2017 was 12 and the number of
deaths was 56 ? a figure unrivalled by any other mode of mass
public transport.
flightglobal.com
MickTsikas/EPA-璄FE/REX/Shutterstock
C
Six people died when DHC-2 Beaver crashed near Sydney in late 2017
The report reveals, however, a
number of cases where flights
came close to disaster through
carelessness or incompetence, yet
fatalities were avoided despite aircraft damage. The most common
serious accident continues to be
runway excursion on landing.
The report also examines a rising trend: holidaymakers buying
trips in small commercial aircraft
at their holiday destinations.
These, while safe by normal
standards, cannot aspire to the
almost risk-free performance that
airlines are now achieving.
There were three such fatal accidents in 2017, including the loss
of a Sydney Seaplanes de Havilland Canada DHC-2 Beaver in
Australia and a Nature Air Cessna
Grand Caravan in Costa Rica, both
on the last day of the year.
Despite airlines? safety performance, aviation insurers did not
have a good year, with incurred
all-risk losses exceeding written
premiums for the fourth year running. FlightGlobal estimates incurred airline hull and legal liability losses for 2017 at $1.1 billion
? $400 million less than the estimated cost of claims in 2016. ?
Download the full report
from flightglobal.com/
safetyandlosses
ndia?s Jet Airways has grounded
two senior pilots after they both
exited the cockpit of a Boeing
777-300ER following an argument on 1 January, leaving the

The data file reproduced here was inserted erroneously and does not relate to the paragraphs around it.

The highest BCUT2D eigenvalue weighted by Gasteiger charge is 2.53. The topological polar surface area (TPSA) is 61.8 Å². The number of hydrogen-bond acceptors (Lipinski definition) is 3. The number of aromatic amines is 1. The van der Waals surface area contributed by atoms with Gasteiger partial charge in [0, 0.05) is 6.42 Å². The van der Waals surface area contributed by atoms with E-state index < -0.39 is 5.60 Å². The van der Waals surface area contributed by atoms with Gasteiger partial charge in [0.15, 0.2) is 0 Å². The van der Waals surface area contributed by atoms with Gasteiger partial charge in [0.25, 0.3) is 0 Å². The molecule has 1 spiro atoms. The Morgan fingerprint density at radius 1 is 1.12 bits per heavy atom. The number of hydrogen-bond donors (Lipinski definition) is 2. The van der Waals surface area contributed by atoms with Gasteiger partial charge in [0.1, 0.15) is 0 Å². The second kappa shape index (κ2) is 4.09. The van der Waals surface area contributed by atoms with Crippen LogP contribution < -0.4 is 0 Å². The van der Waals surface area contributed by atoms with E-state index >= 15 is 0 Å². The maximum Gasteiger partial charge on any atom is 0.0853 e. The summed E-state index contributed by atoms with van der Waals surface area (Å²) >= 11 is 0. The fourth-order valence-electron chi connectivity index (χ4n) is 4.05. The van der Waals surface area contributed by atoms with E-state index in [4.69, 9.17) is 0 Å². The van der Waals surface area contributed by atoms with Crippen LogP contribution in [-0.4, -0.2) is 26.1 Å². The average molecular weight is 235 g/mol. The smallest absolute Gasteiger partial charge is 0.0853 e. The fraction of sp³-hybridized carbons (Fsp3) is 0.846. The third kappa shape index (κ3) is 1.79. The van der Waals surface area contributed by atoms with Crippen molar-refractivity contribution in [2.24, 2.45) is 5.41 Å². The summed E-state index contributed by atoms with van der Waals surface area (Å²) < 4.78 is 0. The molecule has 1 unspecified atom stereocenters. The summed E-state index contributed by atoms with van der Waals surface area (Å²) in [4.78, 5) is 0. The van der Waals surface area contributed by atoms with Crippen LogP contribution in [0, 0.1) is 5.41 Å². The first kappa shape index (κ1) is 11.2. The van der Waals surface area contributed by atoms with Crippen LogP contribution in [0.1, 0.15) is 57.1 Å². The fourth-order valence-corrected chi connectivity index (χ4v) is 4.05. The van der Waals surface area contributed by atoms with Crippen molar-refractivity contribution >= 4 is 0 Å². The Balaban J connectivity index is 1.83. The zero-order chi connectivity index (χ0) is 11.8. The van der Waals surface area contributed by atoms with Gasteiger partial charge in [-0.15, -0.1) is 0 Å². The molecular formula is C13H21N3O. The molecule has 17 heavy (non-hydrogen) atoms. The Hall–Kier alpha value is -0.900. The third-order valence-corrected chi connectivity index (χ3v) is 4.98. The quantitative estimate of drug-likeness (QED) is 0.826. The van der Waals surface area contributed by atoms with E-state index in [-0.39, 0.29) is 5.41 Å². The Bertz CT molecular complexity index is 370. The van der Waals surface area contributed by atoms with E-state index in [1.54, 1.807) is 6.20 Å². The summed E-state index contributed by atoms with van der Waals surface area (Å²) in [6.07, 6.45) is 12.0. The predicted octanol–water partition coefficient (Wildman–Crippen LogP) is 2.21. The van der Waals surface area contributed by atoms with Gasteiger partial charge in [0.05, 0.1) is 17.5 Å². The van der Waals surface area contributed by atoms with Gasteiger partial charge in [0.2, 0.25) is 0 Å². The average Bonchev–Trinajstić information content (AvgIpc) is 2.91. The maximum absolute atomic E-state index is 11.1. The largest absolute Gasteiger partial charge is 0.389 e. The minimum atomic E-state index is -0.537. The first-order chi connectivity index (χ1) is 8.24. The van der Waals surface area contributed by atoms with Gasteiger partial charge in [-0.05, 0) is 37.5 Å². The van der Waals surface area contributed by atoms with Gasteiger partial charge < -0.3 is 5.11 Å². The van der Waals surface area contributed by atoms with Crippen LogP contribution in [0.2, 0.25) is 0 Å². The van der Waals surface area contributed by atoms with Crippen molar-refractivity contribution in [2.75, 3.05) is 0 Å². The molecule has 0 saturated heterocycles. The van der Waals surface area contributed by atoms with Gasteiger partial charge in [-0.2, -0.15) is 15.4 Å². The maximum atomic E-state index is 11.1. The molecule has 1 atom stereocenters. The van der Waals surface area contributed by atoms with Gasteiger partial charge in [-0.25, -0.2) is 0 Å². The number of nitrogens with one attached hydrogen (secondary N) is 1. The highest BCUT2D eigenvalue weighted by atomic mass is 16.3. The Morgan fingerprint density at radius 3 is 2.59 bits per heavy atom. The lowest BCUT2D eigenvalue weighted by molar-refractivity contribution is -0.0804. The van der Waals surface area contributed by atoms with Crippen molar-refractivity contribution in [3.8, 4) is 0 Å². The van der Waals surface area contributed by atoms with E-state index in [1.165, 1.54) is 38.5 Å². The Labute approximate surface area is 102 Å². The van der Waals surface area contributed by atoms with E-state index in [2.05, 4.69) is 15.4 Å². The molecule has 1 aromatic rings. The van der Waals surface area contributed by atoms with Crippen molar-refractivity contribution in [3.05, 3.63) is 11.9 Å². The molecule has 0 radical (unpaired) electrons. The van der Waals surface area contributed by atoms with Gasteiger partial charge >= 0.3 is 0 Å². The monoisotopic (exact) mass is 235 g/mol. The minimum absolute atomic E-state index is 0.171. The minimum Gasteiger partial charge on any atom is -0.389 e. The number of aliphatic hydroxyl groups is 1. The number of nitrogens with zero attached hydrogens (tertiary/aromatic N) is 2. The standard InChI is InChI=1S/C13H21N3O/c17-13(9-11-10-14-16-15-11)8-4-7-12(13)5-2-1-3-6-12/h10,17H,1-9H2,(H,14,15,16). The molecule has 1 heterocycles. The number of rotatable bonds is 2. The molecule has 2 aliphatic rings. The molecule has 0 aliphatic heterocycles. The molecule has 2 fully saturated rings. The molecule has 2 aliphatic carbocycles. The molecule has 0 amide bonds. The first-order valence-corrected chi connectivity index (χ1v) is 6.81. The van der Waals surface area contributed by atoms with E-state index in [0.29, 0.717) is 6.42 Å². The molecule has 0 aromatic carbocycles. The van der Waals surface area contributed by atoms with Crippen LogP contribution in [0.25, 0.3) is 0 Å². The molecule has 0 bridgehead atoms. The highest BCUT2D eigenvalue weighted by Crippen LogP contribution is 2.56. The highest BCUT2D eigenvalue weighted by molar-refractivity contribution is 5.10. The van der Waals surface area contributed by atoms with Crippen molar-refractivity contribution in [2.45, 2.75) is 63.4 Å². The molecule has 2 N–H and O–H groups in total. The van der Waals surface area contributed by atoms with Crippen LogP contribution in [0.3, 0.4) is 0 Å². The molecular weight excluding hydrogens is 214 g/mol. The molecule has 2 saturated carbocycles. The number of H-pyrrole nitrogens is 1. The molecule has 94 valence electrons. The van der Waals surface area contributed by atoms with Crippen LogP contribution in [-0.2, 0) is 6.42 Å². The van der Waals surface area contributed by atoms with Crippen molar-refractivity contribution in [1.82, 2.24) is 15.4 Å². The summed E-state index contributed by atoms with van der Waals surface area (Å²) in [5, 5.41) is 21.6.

324 passengers and 14 crew
members in the hands of the
widebody?s autopilot.
Jet says that the two pilots
?were outside the cockpit for less
than a minute before returning,
but the autopilot mode was on as
the aircraft was cruising?.
The 777 was operating as flight
9W-119 from London to Mumbai
when the ?misunderstanding occurred?, says Jet. ?The airline has
reported the matter to India?s Director General of Civil Aviation
and the crew have been taken off
flying duties pending [the] investigation,? the carrier adds.
Media reports allege that the
male commander ?slapped? his
female colleague, ?after which she
walked out of the cockpit in
tears?. When she did not return,
he ?left the cockpit, leaving it unmanned for some time? before
both pilots resumed their duties.
?At Jet Airways, safety is of
paramount importance and Jet
has zero tolerance for any action
of its employees that compromises safety,? the airline says. ?
9-15 January 2018 | Flight International | 9
AIR TRANSPORT
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PURCHASE GHIM-LAY YEO WASHINGTON DC
IAG swoops to acquire assets from Niki
Some of insolvent carrier?s A320-family aircraft, landing slots and staff will be transferred to Austria-based operation
AG has agreed to acquire the assets of Austrian leisure carrier
Niki for ?20 million ($24 million)
and provide liquidity of up to
?16.5 million.
The purchase will be made by
a newly formed subsidiary of
IAG?s Spanish low-cost carrier
Vueling, the group says. The
transaction is subject to regulatory approval by the European